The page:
Jan Norris: Food and Florida

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Holiday Cookie Contest – The Palm Beach Post

November 13th, 2008 · 3 Comments

Cookies baked on parchment

Cookies baked on parchment

I couldn’t let my favorite tradition at The Palm Beach Post just crumble, so I agreed to host The Post’s annual Holiday Cookie Contest again this year.

I know there are closet bakers out there, and ones who think theirs is the all-time best cookie in the world. If so, go to The Post’s web site, click on Accent, then Food and Dining to get the details and the form you’ll need to submit your cookies.

Since you’re reading my blog, I’ll give you the judges’ tip sheet:

Cookie baking tips

Use fresh , good quality ingredients. Sounds simple? We have a trash can on hand as we judge. Cookies that have stale nuts, or dried raisins and the worst — old shortening or butter — aren’t even swallowed. We take a dim view of canned icing or slice-and-bake doughs (except for the 3-year-olds’ cookies). 

Read the recipe carefully, and measure accurately. We’ve had cookies in previous contests that contain 1/2 cup salt — when it should have been sugar. Or 3 tablespoons of an extract when it should be 1/3 tablespoon — it’s a powerful difference. Did you, or didn’t you include the baking soda? Here’s a tip to fix that dilemma: Line up every ingredient in the order used. Once you use an ingredient, turn its container upside down on the counter. Famed baker Maida Heatter taught me that.

Don’t overbake your cookies. Bake them on parchment and put them in the center rack of the oven. Cookies will continue to bake after they’re removed from the oven. Always bake a test cookie, so you don’t waste a whole batch – and figure out just how accurate your oven is against the recipe’s baking time. Adjust accordingly and — for the contest — bake only one sheet at a time, unless you’re adept at moving and turning the sheets to produce perfectly even cookies.

Taste a cookie from the batch you submit! Another no-brainer. But how else would the judges get cookies full of salt or those who forgot sugar, or in the case of a raisin cookie — the raisins?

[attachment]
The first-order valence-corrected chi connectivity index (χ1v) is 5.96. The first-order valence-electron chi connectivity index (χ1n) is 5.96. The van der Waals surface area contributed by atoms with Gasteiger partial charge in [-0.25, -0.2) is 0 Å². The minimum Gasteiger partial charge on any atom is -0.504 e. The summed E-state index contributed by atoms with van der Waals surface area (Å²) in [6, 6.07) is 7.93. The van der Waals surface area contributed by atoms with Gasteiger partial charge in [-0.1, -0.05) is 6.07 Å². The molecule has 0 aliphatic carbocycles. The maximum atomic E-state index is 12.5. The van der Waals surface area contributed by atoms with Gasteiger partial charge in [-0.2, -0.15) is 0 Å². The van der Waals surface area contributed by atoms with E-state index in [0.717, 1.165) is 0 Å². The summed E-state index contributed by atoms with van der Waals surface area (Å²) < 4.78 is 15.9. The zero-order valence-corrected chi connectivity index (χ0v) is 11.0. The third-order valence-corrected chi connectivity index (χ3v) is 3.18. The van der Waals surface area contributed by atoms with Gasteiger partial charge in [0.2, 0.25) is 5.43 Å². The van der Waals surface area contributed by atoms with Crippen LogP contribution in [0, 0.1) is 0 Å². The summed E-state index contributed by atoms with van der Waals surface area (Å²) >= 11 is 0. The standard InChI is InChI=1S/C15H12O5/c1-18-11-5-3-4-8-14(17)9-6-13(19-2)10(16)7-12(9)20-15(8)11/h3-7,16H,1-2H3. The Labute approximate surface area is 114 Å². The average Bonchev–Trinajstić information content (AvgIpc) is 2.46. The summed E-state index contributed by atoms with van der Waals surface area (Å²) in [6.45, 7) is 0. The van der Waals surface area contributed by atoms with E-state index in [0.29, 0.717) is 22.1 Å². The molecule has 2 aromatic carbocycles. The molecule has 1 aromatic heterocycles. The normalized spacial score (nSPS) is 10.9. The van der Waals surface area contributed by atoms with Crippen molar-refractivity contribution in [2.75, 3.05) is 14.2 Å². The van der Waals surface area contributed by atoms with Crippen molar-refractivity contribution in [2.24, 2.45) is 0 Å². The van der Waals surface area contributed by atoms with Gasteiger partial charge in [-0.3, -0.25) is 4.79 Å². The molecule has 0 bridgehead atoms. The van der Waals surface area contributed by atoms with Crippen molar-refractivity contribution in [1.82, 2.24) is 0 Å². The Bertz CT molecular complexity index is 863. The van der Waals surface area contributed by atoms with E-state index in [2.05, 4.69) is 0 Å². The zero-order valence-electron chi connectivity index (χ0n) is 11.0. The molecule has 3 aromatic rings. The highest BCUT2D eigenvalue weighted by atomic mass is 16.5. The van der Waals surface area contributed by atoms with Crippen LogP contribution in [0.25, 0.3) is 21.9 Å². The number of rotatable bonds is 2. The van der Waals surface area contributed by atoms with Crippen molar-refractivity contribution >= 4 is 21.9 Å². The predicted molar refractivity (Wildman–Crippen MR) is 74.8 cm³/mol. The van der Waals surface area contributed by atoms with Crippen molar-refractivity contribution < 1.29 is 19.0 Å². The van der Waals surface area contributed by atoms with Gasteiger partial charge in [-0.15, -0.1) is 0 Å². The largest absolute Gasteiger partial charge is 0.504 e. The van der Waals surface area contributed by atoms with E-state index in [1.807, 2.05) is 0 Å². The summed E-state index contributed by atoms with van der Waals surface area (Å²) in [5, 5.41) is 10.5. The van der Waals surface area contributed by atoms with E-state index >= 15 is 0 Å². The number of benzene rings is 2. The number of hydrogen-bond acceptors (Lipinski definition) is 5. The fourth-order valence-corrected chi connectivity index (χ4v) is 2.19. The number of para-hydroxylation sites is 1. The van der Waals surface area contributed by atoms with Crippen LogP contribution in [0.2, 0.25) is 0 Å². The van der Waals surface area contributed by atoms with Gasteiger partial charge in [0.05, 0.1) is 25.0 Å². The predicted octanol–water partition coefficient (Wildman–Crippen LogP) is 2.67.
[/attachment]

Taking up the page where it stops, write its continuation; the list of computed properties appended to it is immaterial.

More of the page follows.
Don’t use inedible decorations. If it’s not in the recipe, don’t put it on the cookie for “effect.” Several real leaves are poisonous — ditto, berries. We judges don’t go near anything that looks like bugs, either. That’s why they make green food coloring.

Pack your cookies with care. First, never pack warm cookies; allow them to cool completely on a rack. Nestle them in crumpled tissue paper or waxed paper to keep them from breaking if they’re fragile. Don’t stack cookies directly on one another; use waxed paper to separate layers.

Find a tasty recipe, and get busy — only a few weeks left! Good luck to you all!

Tags: Recipes: What's Cooking!

3 responses so far ↓

  • 1 Cris // Jan 30, 2011 at 9:41 am

    I am about to bake my first cookies.. very basic but it’s a great start for me.. it’s a butter cookie with smarties and some chocolates on top 🙂 I’m cooking it for my son’s bday 🙂

  • 2 sirio ross // Feb 1, 2011 at 10:30 am

    I know that it depends also on the thickness of the slices and the oven temperature.
    I prefer moist cookies instead of dry hard ones.
    I wonder if it depends on the type of oil one uses?

  • 3 Dee // Jun 15, 2011 at 3:37 pm

    I tend to overbake my cookies. Always forget that they will brown a bit after taking them out of the oven!

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